Learning language

"Oopsy daisy," Milo exclaims as his sticker falls to the floor.  "Cookie Monster no eat it!  No eat it me!"   Translation:  Whoops, my sticker just fell on the floor.  I had better pick it up for else Cookie Monster will eat it, he'll eat my sticker!

“Oopsy daisy,” Milo exclaims as his sticker falls to the floor. “Cookie Monster no eat it! No eat it me!”
Translation: Whoops, my sticker just fell on the floor. I had better pick it up for else Cookie Monster will eat it.  He’ll eat MY sticker!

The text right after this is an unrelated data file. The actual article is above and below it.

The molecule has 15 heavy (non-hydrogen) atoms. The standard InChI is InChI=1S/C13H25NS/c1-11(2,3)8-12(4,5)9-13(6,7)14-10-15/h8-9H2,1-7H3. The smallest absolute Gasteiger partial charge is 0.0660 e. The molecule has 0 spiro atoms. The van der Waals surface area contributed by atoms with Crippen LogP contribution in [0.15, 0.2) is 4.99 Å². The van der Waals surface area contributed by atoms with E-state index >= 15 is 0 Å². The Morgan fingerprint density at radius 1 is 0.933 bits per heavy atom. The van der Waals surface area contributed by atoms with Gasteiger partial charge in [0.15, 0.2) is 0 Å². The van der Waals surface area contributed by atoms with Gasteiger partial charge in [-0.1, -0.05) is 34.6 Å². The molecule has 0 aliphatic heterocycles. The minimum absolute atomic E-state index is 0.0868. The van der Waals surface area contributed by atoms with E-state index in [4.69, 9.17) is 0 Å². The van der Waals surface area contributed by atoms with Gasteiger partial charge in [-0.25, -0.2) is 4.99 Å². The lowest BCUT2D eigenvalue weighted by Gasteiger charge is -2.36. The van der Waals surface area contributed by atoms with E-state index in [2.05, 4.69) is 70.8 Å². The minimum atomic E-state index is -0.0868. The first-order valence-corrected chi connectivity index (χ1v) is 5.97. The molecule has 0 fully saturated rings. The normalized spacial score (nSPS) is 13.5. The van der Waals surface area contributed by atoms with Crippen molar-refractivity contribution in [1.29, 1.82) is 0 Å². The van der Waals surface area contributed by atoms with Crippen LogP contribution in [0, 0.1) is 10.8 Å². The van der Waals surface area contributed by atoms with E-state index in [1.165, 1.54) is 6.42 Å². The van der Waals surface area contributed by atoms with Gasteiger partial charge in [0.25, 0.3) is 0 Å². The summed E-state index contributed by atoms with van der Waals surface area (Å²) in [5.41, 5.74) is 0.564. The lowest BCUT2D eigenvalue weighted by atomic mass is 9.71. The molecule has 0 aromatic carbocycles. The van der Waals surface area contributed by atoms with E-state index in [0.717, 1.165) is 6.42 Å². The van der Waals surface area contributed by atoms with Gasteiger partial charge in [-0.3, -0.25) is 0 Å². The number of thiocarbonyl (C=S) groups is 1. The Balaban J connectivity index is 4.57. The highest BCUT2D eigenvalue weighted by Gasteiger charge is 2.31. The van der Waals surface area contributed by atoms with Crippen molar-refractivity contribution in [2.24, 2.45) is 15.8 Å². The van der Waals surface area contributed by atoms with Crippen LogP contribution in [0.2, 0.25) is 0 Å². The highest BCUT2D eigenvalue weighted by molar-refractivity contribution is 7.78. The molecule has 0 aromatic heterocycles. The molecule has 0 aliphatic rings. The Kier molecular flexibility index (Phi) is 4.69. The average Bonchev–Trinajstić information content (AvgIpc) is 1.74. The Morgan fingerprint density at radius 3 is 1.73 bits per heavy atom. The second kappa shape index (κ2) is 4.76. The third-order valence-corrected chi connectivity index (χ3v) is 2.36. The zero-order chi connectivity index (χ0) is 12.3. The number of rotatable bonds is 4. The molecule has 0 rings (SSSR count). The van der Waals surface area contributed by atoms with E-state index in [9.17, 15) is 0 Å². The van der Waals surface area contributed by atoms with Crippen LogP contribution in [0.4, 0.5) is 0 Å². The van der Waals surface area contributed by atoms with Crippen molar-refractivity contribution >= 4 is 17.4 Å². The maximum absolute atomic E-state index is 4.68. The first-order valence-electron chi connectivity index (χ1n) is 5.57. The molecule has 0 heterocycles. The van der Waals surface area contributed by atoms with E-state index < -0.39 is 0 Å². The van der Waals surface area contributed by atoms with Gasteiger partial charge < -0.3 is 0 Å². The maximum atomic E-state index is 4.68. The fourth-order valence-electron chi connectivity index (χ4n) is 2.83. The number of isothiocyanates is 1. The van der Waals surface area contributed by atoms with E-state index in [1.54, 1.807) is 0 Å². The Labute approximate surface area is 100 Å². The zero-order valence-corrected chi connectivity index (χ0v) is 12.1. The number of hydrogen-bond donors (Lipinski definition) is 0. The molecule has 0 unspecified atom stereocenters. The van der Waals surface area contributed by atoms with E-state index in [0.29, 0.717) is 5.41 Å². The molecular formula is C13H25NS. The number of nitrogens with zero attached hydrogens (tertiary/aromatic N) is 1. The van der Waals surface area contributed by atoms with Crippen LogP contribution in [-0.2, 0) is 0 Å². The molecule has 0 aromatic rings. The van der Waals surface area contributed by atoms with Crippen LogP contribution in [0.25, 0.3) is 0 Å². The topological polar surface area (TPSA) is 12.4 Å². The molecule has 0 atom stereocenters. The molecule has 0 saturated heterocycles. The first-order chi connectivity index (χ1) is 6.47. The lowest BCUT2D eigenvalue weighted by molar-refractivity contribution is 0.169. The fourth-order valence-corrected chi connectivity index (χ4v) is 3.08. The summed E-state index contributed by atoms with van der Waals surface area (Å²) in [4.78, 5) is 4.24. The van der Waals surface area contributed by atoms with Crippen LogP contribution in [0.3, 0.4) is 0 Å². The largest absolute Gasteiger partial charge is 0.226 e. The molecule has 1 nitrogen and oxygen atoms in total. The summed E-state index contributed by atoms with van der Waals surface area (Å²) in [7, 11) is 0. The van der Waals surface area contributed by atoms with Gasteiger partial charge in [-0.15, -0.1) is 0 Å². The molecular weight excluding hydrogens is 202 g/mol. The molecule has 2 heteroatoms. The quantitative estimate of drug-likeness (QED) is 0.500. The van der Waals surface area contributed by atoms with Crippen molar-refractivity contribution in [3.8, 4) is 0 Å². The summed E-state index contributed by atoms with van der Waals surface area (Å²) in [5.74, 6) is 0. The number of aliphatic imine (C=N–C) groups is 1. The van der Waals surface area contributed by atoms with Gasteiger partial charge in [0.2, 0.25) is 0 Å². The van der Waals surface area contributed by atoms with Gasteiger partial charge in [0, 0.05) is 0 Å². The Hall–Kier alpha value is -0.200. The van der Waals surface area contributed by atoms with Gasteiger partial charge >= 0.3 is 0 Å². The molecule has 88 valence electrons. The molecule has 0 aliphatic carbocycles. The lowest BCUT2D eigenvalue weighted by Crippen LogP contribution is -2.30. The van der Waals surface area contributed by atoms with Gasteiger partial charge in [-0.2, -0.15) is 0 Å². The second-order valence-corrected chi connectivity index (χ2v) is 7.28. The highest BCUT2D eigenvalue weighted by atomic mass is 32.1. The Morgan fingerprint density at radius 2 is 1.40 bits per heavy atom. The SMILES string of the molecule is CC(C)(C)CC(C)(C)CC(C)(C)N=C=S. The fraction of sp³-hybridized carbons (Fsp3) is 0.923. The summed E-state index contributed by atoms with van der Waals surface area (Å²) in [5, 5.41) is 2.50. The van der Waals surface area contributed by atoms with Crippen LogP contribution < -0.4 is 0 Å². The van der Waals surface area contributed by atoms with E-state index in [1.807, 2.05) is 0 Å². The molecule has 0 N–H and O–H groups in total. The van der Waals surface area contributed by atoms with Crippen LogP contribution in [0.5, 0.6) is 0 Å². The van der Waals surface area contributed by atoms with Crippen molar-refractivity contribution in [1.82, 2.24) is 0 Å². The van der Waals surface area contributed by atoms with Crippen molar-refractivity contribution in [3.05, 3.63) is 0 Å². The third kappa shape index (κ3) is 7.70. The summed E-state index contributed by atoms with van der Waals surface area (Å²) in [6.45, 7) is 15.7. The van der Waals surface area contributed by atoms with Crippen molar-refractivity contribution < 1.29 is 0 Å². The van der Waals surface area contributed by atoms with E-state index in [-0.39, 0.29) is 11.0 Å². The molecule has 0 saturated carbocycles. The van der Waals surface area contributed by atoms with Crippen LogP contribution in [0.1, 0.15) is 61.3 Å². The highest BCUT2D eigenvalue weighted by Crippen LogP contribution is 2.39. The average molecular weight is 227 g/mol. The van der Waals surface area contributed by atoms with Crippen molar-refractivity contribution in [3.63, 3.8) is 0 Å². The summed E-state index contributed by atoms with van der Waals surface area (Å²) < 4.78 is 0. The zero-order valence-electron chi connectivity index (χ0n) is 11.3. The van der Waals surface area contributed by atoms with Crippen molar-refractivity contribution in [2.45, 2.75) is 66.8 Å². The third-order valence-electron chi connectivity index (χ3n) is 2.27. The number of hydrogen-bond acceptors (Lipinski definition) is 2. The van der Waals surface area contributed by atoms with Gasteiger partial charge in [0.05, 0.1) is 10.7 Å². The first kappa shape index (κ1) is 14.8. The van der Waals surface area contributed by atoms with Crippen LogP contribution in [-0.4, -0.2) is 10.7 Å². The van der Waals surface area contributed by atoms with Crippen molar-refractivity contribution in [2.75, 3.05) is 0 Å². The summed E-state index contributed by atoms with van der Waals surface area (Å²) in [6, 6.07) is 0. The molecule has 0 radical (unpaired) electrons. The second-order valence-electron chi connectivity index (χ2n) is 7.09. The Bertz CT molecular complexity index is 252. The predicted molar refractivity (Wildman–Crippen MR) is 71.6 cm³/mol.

Listening to Milo’s grammar development is absolutely fascinating.  I’m not sure why “me” is chosen to stand in for “I, my, me, and mine,” but that’s how he uses it.  And the order of the sentence seems to be closer to Spanish, where adding “no” before the verb is the simple way of negating the meaning, and it’s perfectly fine to put the adjective after the subject.  I’m not sure where the little scamp got the idea that Cookie Monster will eat whatever he leaves on the floor–I certainly didn’t tell him that–but the belief does seem to be a good incentive for him to pick the beads and marker caps.

 

 

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